Biological Fax Machine Delivering DNA On Demand

“Biological transportation” holds the promise of beaming new medicines across the globe over the internet. (Credit: Dan Gibson/Ted2018)

Biotech company, Synthetic Genomics, believe its ‘biological teleportation’ — a process in which DNA is digitally transmitted and printed out as synthetic sequences — will soon be mainstream. 

The platform, called the Digital to Biological Converter (DBC) enables digital genetic codes to be used to chemically generate oligonucleotides, writes The Wall Street Journal. These nucleotides can be combined and used in the production of viruses and proteins with 75% accuracy in about 24 hours.

The platform isn’t commercially available yet, but its accuracy is good enough for a prototype. 

If the technology proves to be successful, that would mean scientists could read and write the code of a DNA sequence in one part of the world, and doctors could print out these sequences for vaccines in another, speeding up the vaccine shipping process, and fighting epidemics more time-efficiently.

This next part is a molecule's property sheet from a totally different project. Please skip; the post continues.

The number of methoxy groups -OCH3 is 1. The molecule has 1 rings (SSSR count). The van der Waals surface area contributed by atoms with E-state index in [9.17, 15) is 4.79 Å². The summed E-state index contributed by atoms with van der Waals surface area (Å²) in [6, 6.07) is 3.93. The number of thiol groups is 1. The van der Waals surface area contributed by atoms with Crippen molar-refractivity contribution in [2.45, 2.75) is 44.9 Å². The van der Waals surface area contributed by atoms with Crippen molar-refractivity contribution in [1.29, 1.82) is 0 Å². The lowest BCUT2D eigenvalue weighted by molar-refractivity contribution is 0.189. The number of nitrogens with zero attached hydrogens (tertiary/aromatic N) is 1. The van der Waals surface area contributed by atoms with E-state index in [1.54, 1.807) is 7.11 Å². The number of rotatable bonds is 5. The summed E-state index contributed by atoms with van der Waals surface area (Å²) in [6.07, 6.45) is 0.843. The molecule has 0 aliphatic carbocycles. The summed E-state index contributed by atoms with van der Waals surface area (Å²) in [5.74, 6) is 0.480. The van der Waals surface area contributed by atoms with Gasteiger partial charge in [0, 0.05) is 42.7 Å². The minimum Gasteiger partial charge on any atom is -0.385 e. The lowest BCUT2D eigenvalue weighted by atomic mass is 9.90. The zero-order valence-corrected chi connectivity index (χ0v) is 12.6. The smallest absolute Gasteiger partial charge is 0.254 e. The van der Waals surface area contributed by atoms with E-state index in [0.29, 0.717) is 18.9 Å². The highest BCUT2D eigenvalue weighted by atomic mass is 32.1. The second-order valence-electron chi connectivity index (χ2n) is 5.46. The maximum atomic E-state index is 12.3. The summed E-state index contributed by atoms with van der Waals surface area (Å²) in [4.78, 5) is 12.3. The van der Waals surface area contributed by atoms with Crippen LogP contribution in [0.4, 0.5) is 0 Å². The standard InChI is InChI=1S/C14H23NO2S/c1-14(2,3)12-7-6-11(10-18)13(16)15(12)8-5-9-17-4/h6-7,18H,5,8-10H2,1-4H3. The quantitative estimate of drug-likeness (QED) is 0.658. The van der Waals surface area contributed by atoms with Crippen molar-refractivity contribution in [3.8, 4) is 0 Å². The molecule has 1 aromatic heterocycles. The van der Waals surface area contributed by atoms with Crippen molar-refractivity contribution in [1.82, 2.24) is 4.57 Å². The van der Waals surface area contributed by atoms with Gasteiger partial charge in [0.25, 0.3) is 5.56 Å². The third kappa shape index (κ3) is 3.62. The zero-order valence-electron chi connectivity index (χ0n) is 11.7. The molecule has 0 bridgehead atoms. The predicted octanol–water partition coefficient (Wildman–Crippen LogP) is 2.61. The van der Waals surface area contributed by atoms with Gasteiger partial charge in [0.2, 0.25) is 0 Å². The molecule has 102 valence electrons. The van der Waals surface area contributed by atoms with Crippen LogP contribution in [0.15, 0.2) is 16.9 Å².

“Sending vaccines via digital file rather than stockpiling them and shipping them out will save countless lives,” Dan Gibson of Synthetic Genomics, tells Fast Company. 

With this new machine, Gibson says, “laboratory workflows that once took weeks or months could now be carried out in just one to two days,” comparing it to a fax machine, but for biological materials.

If you want to learn more about how this technology could change the way we respond to disease outbreak and enable us to download personalised prescription to our homes, you should check out Gibson’s Ted Talk below: